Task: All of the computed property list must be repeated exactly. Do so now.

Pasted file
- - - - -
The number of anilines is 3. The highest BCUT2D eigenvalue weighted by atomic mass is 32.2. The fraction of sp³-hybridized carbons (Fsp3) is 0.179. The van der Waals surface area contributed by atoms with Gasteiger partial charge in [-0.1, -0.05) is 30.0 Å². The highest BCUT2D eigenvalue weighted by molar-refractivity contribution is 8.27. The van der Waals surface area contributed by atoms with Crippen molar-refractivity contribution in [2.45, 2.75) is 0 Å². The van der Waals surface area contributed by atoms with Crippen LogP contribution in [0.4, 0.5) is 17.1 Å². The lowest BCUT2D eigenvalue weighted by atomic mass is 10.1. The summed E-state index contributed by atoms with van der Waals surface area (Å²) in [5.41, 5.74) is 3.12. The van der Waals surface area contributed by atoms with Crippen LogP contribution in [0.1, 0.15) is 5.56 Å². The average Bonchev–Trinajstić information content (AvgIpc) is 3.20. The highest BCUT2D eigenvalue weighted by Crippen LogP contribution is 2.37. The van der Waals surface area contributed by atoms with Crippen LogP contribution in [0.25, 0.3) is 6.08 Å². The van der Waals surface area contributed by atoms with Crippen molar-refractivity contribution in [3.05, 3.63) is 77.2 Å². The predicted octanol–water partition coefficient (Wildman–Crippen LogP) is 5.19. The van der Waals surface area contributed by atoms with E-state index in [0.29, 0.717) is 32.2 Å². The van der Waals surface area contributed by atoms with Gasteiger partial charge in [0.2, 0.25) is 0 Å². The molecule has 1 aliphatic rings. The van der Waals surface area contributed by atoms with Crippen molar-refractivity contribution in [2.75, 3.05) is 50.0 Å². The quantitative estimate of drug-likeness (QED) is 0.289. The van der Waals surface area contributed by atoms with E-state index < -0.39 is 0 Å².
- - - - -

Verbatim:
The number of anilines is 3. The highest BCUT2D eigenvalue weighted by atomic mass is 32.2. The fraction of sp³-hybridized carbons (Fsp3) is 0.179. The van der Waals surface area contributed by atoms with Gasteiger partial charge in [-0.1, -0.05) is 30.0 Å². The highest BCUT2D eigenvalue weighted by molar-refractivity contribution is 8.27. The van der Waals surface area contributed by atoms with Crippen molar-refractivity contribution in [2.45, 2.75) is 0 Å². The van der Waals surface area contributed by atoms with Crippen LogP contribution in [0.4, 0.5) is 17.1 Å². The lowest BCUT2D eigenvalue weighted by atomic mass is 10.1. The summed E-state index contributed by atoms with van der Waals surface area (Å²) in [5.41, 5.74) is 3.12. The van der Waals surface area contributed by atoms with Crippen LogP contribution in [0.1, 0.15) is 5.56 Å². The average Bonchev–Trinajstić information content (AvgIpc) is 3.20. The highest BCUT2D eigenvalue weighted by Crippen LogP contribution is 2.37. The van der Waals surface area contributed by atoms with Crippen LogP contribution in [0.25, 0.3) is 6.08 Å². The van der Waals surface area contributed by atoms with Crippen molar-refractivity contribution in [3.05, 3.63) is 77.2 Å². The predicted octanol–water partition coefficient (Wildman–Crippen LogP) is 5.19. The van der Waals surface area contributed by atoms with E-state index in [0.29, 0.717) is 32.2 Å². The van der Waals surface area contributed by atoms with Gasteiger partial charge in [0.2, 0.25) is 0 Å². The molecule has 1 aliphatic rings. The van der Waals surface area contributed by atoms with Crippen molar-refractivity contribution in [2.75, 3.05) is 50.0 Å². The quantitative estimate of drug-likeness (QED) is 0.289. The van der Waals surface area contributed by atoms with E-state index < -0.39 is 0 Å².